Investors with a long-term outlook and a little bit of guts profited from the pessimism that often plagues the industry. But keep in mind that the what-have-you-done-for-me-lately attitude is apparent at the other end of the spectrum as well. Drug launches may be going better than expected, but that's partially due to lowered expectations. If euphoria sets in again and investors overreact to good news, it might be a good time to take some profits off the table.

The best thing about the conference
While the conference offers lots of news about an industry that's already packed with binary events, the best part of the conference is that the webcasts for most companies will be available for a few weeks. For the companies that didn't have any news at the conference, the presentations offer a nice introduction to what the company is working on. Sure they're completely one-sided and have to be supplemented with other research, but they offer a nice jumping-off point.

Fool analysts think they've found the next rule-breaking multibagger medical-device company. You can find out more about the company by picking up the free report. We won't even make you sit through a webcast.

Brian Orelli holds no position in any company mentioned. The Motley Fool owns shares of Dendreon, JPMorgan Chase, and Johnson & Johnson. Motley Fool newsletter services have recommended buying shares of Gilead Sciences, GlaxoSmithKline, Johnson & Johnson, and Vertex Pharmaceuticals and creating a diagonal call position in Johnson & Johnson. Try any of our Foolish newsletter services free for 30 days. We Fools don't all hold the same opinions, but we all believe that considering a diverse range of insights makes us better investors. The Motley Fool has a disclosure policy.

Read/Post Comments (4) | Recommend This Article (4)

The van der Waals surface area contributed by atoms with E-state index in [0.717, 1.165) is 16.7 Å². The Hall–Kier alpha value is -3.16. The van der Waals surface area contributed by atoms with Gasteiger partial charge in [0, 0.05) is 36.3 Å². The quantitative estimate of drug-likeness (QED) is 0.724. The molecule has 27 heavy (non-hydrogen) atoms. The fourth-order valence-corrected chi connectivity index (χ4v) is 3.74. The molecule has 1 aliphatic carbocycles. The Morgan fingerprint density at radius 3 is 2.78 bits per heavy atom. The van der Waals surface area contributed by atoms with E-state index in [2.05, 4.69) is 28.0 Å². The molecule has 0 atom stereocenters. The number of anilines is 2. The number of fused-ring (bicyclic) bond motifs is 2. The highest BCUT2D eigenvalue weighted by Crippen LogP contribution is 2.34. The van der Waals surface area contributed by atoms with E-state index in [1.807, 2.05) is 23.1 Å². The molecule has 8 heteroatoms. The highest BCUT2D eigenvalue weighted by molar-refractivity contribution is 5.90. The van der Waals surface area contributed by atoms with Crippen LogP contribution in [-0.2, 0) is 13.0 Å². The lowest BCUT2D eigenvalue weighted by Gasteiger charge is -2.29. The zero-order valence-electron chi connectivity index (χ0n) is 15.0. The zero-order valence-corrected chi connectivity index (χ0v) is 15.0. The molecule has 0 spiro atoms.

Comments from our Foolish Readers

Help us keep this a respectfully Foolish area! This is a place for our readers to discuss, debate, and learn more about the Foolish investing topic you read about above. Help us keep it clean and safe. If you believe a comment is abusive or otherwise violates our Fool's Rules, please report it via the Report this Comment Report this Comment icon found on every comment.

  • Report this Comment On January 16, 2012, at 11:10 AM, skm1965 wrote:

    Since you attended this conference-could you share what you learnt from Amarin and IDIX presentation .Was there a presentation by Achillon ACHN?

  • Report this Comment On January 16, 2012, at 11:12 AM, skm1965 wrote:

    Obviously we want to avoid XOMA types.Can you think of a co.-that may be XOMA of the future.

    GERON comes to my mind-but since you quoted XOMA--you must have some guesses?

  • Report this Comment On January 16, 2012, at 11:13 AM, skm1965 wrote:

    By the way,Should we buy Vertex or wait?

  • Report this Comment On January 16, 2012, at 8:00 PM, BTA798 wrote:

    Just want to add something to the Flu section of this article: GSK's Relenza was developed by the Australian Biotech company, Biota Holdings Limited. Besides those pipelines of influenza antivirals from Vertex and Biocryst, Biota's next generation influenza antiviral, Laninamivir is already in its Phase 3 trial in the US and approved for marketing in the Japanese market under the name "Inavir". Laninamivir phase 3 trial is fully funded (US$231) by the BARDA and expected to be completed by 2016. More detailed information about Laninamivir is available on Biota's website.